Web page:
Energy Consumption

It takes a lot of energy to run a university and the U of S is committed to managing energy consumption efficiently, wisely and responsibly. On October 9, 2014, the university's Board of Governors approved the Energy and Water Conservation Policy.

In 2012/13 we consumed 29,750,000 m3 of natural gas and 132,000,000 kWh of electricity. That's roughly the natural gas and electricity used by 12,000 Canadian homes1.

Energy is used on campus for:

  • Heating, cooling and ventilating buildings
  • Heating water
  • Lighting
  • Powering computers, other equipment in buildings, parking lot receptacles
  • Fleet vehicles
  • Food service

The Central Heating & Cooling plant burns natural gas to generate steam which is used for heating, research processes, heating swimming pools and domestic hot water. In summer, the plant uses electricity to chill water to provide air conditioning across campus.

Learn what you can do at school, work or home to conserve energy.

1 Based on data from Statistics Canada, Households and the Environment: Energy Use, 2011.

Energy Use By Building Type

The University of Saskatchewan is home to a wide variety of buildings that run the gamut of sizes and uses. Energy use intensity (EUI, measured in terms of building energy use/unit area of building floor space/year) allows for comparison of the energy consumed in buildings of different sizes. This helps us account for how certain types of buildings use more energy than others (for example, an office building or elementary school uses relatively little energy compared to a hospital). In Canada, food service buildings, grocery stores and hospitals have the highest EUIs. Similarly, on campus certain activities lead to higher rates of energy use. The figure below shows the EUIs of campus building types relative to each other.

Lab buildings typically require much more ventilation, which consumes more heat (from steam) and electricity (to run large fan motors). Equipment other than the office equipment and lighting found in all academic and administrative buildings, accounts for some of the additional electrical use in lab buildings. Providing food for tens of thousands of people on campus uses a lot of energy.

A descriptive image of how energy use varies by building type


The Campus Sustainability Revolving Fund is currently taking applications for energy and water conservation projects. Once approved these projects will start saving energy, water and reduce utility costs.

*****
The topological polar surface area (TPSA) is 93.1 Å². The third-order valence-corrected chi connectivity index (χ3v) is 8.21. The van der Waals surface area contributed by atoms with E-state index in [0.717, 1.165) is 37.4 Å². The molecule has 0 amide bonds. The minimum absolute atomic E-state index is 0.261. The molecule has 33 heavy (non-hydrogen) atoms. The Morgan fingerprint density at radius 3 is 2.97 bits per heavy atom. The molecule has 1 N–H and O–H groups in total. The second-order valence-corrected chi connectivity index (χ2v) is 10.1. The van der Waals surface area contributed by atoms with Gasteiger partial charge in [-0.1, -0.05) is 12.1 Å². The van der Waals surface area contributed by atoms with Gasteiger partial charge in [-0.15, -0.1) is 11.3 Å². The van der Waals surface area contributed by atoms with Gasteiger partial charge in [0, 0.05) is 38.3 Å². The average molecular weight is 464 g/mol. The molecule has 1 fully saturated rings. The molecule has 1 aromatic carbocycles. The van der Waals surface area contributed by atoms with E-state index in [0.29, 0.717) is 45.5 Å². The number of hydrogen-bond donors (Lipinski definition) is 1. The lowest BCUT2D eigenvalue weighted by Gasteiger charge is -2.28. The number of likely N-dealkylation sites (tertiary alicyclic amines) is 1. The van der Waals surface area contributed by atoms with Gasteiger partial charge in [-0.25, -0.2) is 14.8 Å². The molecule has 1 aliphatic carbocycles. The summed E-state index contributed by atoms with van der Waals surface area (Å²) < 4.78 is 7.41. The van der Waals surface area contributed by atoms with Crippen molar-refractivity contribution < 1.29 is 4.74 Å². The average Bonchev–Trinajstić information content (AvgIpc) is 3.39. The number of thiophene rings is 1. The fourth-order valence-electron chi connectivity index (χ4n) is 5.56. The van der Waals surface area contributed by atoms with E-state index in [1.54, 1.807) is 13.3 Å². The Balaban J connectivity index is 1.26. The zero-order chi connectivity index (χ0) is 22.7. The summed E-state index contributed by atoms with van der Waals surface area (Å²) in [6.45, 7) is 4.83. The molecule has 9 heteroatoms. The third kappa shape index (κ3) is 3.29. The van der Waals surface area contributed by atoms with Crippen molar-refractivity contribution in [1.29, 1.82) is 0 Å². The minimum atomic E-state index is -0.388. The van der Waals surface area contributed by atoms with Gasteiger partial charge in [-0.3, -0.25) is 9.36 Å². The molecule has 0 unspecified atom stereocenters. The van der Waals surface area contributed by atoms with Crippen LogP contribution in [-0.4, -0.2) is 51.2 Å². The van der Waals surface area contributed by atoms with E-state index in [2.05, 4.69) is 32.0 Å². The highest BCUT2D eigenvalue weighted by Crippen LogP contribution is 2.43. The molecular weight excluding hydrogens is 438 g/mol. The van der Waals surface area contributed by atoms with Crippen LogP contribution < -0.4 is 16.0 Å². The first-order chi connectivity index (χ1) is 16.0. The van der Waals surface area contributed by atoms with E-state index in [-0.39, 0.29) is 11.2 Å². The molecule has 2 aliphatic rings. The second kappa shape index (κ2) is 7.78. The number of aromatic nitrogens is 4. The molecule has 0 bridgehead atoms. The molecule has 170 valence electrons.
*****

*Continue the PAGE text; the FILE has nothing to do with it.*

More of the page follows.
The installation of a 24-kilowatt solar panel system at the Horticulture Science Field Facility (located south of the main campus on 14th Street) was one step to fulfilling the university's commitment to reducing its greenhouse gas emissions. The array will supply about 70% of the horticulture facility's electricity each year, about the same as it takes to power 3.7 homes for a year.

A campus-wide lighting retrofit is saving the university an estimated 17,893 Gj/yr of electricity or more than $250,000. The retrofit involved the replacement of magnetic ballast fluorescent fixtures with more energy efficient electronic ballasts and fluorescent bulbs; the replacement of incandescent bulbs with compact fluorescents lamps; and using LED bulbs in exits signs to increase their energy efficiency by 10 times. In addition to conserving energy, these measures improve lighting quality.

The energy saved by the retrofits reduces our greenhouse gas emissions  by an estimated 4,240,000 kg CO2/yr, an amount roughly equivalent to taking 656 cars and light trucks off the road in Saskatchewan.

The first project funded through the Campus Sustainability Revolving Fund will replace all of the halogen lights in the Gordon Snelgrove Art Gallery with LED equivalents. The project, which reduces the wattage of each bulb from 75W to 12.5W, saves 83% of the energy previously used to light the gallery. Special consideration was put into this project to meet the Gallery's lighting needs (high CRI and colour temperature). 

The University is currently investigating options for transitioning its outdoor lighting systems to LED equivalents.

Since 2008, Parking and Transportation Services has been installing controllers in campus parking lots to regulate electricity flowing to the vehicle plug-ins based on outdoor temperatures. So far audits show a 46% savings on the energy costs associated with plugging in cars on campus. Maintenance costs have also gone down thanks to the automated features of the devices.